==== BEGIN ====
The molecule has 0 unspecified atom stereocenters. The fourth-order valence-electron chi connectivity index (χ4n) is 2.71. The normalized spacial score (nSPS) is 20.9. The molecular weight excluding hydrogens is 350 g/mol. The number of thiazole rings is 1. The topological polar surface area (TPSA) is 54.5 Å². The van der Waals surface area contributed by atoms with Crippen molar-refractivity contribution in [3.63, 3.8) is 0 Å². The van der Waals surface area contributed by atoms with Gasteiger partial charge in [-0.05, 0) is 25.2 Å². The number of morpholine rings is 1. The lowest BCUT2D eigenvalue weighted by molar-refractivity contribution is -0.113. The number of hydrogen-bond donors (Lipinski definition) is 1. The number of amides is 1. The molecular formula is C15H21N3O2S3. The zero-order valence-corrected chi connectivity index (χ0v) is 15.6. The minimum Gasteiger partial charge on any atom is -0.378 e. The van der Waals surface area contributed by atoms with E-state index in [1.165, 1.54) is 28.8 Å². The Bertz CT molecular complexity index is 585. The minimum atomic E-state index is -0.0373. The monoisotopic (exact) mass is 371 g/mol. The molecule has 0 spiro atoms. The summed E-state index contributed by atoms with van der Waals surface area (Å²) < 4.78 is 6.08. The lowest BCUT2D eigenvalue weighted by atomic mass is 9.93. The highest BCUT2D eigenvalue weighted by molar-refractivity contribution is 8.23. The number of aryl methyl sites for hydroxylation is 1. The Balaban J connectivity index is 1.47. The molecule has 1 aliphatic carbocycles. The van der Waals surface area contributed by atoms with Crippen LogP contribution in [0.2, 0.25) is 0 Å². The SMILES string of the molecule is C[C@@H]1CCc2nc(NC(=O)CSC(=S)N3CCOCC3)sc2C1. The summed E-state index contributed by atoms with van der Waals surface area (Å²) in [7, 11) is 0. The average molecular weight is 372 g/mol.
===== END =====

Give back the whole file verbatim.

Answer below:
The molecule has 0 unspecified atom stereocenters. The fourth-order valence-electron chi connectivity index (χ4n) is 2.71. The normalized spacial score (nSPS) is 20.9. The molecular weight excluding hydrogens is 350 g/mol. The number of thiazole rings is 1. The topological polar surface area (TPSA) is 54.5 Å². The van der Waals surface area contributed by atoms with Crippen molar-refractivity contribution in [3.63, 3.8) is 0 Å². The van der Waals surface area contributed by atoms with Gasteiger partial charge in [-0.05, 0) is 25.2 Å². The number of morpholine rings is 1. The lowest BCUT2D eigenvalue weighted by molar-refractivity contribution is -0.113. The number of hydrogen-bond donors (Lipinski definition) is 1. The number of amides is 1. The molecular formula is C15H21N3O2S3. The zero-order valence-corrected chi connectivity index (χ0v) is 15.6. The minimum Gasteiger partial charge on any atom is -0.378 e. The van der Waals surface area contributed by atoms with E-state index in [1.165, 1.54) is 28.8 Å². The Bertz CT molecular complexity index is 585. The minimum atomic E-state index is -0.0373. The monoisotopic (exact) mass is 371 g/mol. The molecule has 0 spiro atoms. The summed E-state index contributed by atoms with van der Waals surface area (Å²) < 4.78 is 6.08. The lowest BCUT2D eigenvalue weighted by atomic mass is 9.93. The highest BCUT2D eigenvalue weighted by molar-refractivity contribution is 8.23. The number of aryl methyl sites for hydroxylation is 1. The Balaban J connectivity index is 1.47. The molecule has 1 aliphatic carbocycles. The van der Waals surface area contributed by atoms with Crippen LogP contribution in [0.2, 0.25) is 0 Å². The SMILES string of the molecule is C[C@@H]1CCc2nc(NC(=O)CSC(=S)N3CCOCC3)sc2C1. The summed E-state index contributed by atoms with van der Waals surface area (Å²) in [7, 11) is 0. The average molecular weight is 372 g/mol.